The 2010s were a fascinating decade for metalcore. At the tail end of the 2000s, several new developments in the genre (the incorporation of dancey synths, uber-catchy choruses and squeaky-clean breakdowns) primed the scene for a commercial high-point at the turn of the decade, and within a few years, bands like Bring Me the Horizon and Architects were reshaping the very essence of metalcore for a whole new generation of listeners.
While we're only a few years removed, the 2010s already feels like its own distinct era, and we asked our readers to pick the single best metalcore record to emerge from that 10-year period. The top five vote-getters are ranked accordingly below.
Albums by 2000s-born vets like Killswitch Engage and the Devil Wears Prada nearly made the cut here, but our readers ultimately swarmed over a band who got their start in the 2010s. Released in 2017, the second album by Wage War matched new-school catchiness with the bone-crushing breakdowns that have been central to the genre since its inception. Building upon where metalcore was in the early 2010s, Deadweight took the sound into its next era.
A decade removed from their genre-defining 2001 breakthrough, Jane Doe, Converge set another high watermark for metalcore. Released in 2012, All We Love We Leave Behind is a striking refinement of their multi-faceted sound, retaining the feral power of their early work while seamlessly incorporating elements of doom-metal and post-hardcore — and coating the songs in what might be Kurt Ballou's greatest production job yet.
Holy Hell is right. Reeling from the death of founding guitarist Tom Searle, Architects funneled their anguish into a towering tribute to their late bandmate that features the U.K. band's most emotionally intense performances to date. Massively heavy yet also hugely anthemic, pristinely produced while still totally crushing, Architects not only proved their will to continue with their eighth full-length, they reassured fans that they were still operating at peak capacity.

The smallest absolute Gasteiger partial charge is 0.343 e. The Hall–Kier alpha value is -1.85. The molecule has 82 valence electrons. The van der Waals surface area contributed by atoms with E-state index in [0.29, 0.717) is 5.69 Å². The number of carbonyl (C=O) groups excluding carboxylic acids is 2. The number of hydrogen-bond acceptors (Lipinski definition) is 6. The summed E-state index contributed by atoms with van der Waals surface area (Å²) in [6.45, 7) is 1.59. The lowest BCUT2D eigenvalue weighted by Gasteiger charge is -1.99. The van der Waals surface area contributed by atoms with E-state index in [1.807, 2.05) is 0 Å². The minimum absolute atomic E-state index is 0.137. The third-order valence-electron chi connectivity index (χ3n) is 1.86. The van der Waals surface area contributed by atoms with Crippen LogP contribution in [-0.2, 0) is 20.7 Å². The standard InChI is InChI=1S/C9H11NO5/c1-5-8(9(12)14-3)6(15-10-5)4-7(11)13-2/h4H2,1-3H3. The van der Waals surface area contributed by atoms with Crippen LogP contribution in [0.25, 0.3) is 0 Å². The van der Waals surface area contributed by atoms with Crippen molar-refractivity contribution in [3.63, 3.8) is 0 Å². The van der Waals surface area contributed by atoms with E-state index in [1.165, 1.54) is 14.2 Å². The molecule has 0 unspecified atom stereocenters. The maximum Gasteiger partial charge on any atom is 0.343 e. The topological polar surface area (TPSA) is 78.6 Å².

Let's face it, bands who start their career with as much jagged intensity as Every Time I Die typically lose their edge over time. Not these Buffalo bruisers. Heralded by fans as one of their single best opuses, 2016's Low Teens flaunts some of their most engrossing songwriting, tackling the near-death pregnancy complications that almost took the life of frontman Keith Buckley's daughter, and animating that harrowing tale with instrumentation that's as raucous and violent as anything they ever released.
Sempiternal took metalcore into its next evolutionary phase. After achieving deathcore notoriety in the late 2000s, Bring Me the Horizon hinted at their nuanced, forward-thinking potential on 2010's There is a Hell, Believe Me I've Seen it..., but their powers weren't fully-realized (or recognized) until Sempiternal's canon-blast opener, "Can You Feel My Heart?" — a grand explosion of synth-assisted, chugging metalcore that sounds like a royal entrance theme. From there, the record snakes between throaty ragers and smartphone-age electroni-rock, showing a way forward for heavy, screamy bands who still want to be artists. There hasn't been a more seismic metalcore album since.